New climate change laws are ‘timid’ and ‘hugely disappointing’: Independent advisers to the government have said the 2050 target is “at the very limit of feasibility” without new technological innovations. But the new bill has been widely condemned for a lack of ambition and failure to deliver on global commitments set out in the Paris Climate Agreement. Critics say the new targets look good on paper but in reality, due to changes in the way emissions are accounted for, do not represent a step up from existing intentions. “It’s hugely disappointing that the Scottish Government has failed to live up to its own rhetoric on global climate change leadership by failing to set a net zero emissions target in the Climate Change Bill,” said Tom Ballantine, chair of the environmental coalition Stop Climate Chaos Scotland. “Scotland is missing a huge opportunity to end its contribution to climate change in a generation, attract clean investment and retain its position as a leader on the global stage.” He urged MSPs from all parties to push for stronger targets – net-zero by 2050 at the latest and 77 per cent by 2030. The Scottish Greens are calling for tougher action, claiming the “timid” new aims would actually see a slowdown in progress towards climate goals. They say zero emissions should be achieved by 2040. MSP Mark Ruskell said: “This timid decision shows how weak the SNP are on the climate crisis. They’re making excuses but they should be seizing the opportunity. Science says we need strong action now.”
Scotsman 25th May 2018 read more »
The i newspaper 24th May 2018 read more »
The National 25th May 2018 read more »
Guardian 24th May 2018 read more »
Independent 24th May 2018 read more »
Business Green 24th May 2018 read more »
Editorial: Climate change is leading to a technological revolution and Scotland should be at the forefront of it. The pace of technological change seems to be accelerating fast. Little over a century ago, powered flight had not been invented. Since then, we have taken to the skies, travelled to space and the moon, and sent probes to Mars. It is hard to imagine a world without the internet, just two decades or so after it went global. Further radical transformations as a result of artificial intelligence are on the way. Sometimes it can all feel a little overwhelming. But there is one revolution that is being driven not just by human ingenuity, but by necessity. The need to switch from fossil fuels to a zero-carbon economy to prevent dangerous climate change is a clear imperative that the world has belatedly come to realise. So the pace of change will be quicker than we are used to dealing with and so, for some, it may be even more overwhelming. The Scottish Government yesterday set out a bill to require emissions in 2050 to be 10 per cent of those in 1990, although it stressed it would strive to hit net zero emissions “as soon as possible”. There will be those who will say this is too quick, while others complain it is too slow. But, while the pace is subject to debate, let there be no doubt about the direction of travel. And, just as the UK stole a march on the rest of the world at the dawn of the coal-powered Industrial Revolution, being at the forefront of the renewable revolution holds out the prospect of considerable economic rewards – on top of the benefits for the climate. As has been pointed out, Scotland is extremely well placed to both adapt to and take advantage of this enormous change because of the vast amounts of wind and wave energy on our doorstep. Last year saw the first day Britain had gone without electricity produced by coal since the 1880s, electric cars are here, hybrid and electric planes are coming. So Scotland should be ambitious, it should be a world-leader, out of self-interest if nothing else. We also need, with some urgency, to build industries to provide a long-term replacement for North Sea oil, which is still extremely important to this country’s economy but which will gradually diminish in the coming decades. Unveiling the draft Climate Change Bill, Scottish environment minister Roseanna Cunningham described the fight against climate change as “one of the defining challenges of our age”. We must rise to it.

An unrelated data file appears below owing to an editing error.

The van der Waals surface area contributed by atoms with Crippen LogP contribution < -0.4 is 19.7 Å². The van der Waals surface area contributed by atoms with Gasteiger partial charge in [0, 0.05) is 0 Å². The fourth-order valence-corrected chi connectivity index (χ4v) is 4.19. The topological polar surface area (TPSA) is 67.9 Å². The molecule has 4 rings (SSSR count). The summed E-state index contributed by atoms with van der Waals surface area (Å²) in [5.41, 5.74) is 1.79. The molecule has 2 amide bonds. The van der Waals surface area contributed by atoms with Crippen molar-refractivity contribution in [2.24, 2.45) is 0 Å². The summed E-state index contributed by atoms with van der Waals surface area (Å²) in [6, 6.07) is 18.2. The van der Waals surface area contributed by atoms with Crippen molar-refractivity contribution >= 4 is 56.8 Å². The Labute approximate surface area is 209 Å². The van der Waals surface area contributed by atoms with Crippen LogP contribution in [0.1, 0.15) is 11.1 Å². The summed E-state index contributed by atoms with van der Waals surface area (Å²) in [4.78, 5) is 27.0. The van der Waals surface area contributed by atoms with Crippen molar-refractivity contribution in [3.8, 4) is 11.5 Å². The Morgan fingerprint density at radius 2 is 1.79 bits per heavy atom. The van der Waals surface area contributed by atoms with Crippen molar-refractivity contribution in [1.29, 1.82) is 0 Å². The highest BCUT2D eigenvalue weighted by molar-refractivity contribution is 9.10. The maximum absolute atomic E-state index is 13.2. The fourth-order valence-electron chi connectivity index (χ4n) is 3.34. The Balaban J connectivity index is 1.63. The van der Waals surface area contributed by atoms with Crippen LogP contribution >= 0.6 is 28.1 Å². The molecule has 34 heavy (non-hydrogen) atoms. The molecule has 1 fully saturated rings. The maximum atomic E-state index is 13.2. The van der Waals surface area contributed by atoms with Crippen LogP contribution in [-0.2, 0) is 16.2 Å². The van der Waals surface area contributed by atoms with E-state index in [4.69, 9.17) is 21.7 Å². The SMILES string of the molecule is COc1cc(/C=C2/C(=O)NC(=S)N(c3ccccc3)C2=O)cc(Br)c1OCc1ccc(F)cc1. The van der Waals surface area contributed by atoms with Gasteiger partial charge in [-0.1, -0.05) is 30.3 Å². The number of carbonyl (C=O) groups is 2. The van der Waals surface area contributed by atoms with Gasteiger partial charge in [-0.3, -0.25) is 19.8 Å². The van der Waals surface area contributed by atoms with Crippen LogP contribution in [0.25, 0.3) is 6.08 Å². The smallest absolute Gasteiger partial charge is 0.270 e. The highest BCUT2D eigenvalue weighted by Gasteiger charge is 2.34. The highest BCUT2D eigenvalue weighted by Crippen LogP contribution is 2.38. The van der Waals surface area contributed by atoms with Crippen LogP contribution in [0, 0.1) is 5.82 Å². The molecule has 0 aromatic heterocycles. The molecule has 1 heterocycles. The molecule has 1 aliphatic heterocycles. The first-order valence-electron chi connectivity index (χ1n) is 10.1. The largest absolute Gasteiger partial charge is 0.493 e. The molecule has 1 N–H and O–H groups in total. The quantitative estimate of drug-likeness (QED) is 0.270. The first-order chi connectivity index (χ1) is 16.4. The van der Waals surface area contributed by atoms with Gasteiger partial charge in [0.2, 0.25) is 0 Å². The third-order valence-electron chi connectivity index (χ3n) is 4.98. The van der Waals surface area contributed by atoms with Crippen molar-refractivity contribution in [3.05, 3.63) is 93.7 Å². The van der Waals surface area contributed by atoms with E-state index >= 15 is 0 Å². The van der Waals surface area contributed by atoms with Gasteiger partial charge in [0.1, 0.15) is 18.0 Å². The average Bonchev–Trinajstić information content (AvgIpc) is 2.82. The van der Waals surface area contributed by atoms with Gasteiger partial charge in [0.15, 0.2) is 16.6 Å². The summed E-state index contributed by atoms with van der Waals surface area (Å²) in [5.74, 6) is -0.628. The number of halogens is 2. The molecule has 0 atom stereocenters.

Scotsman 25th May 2018 read more »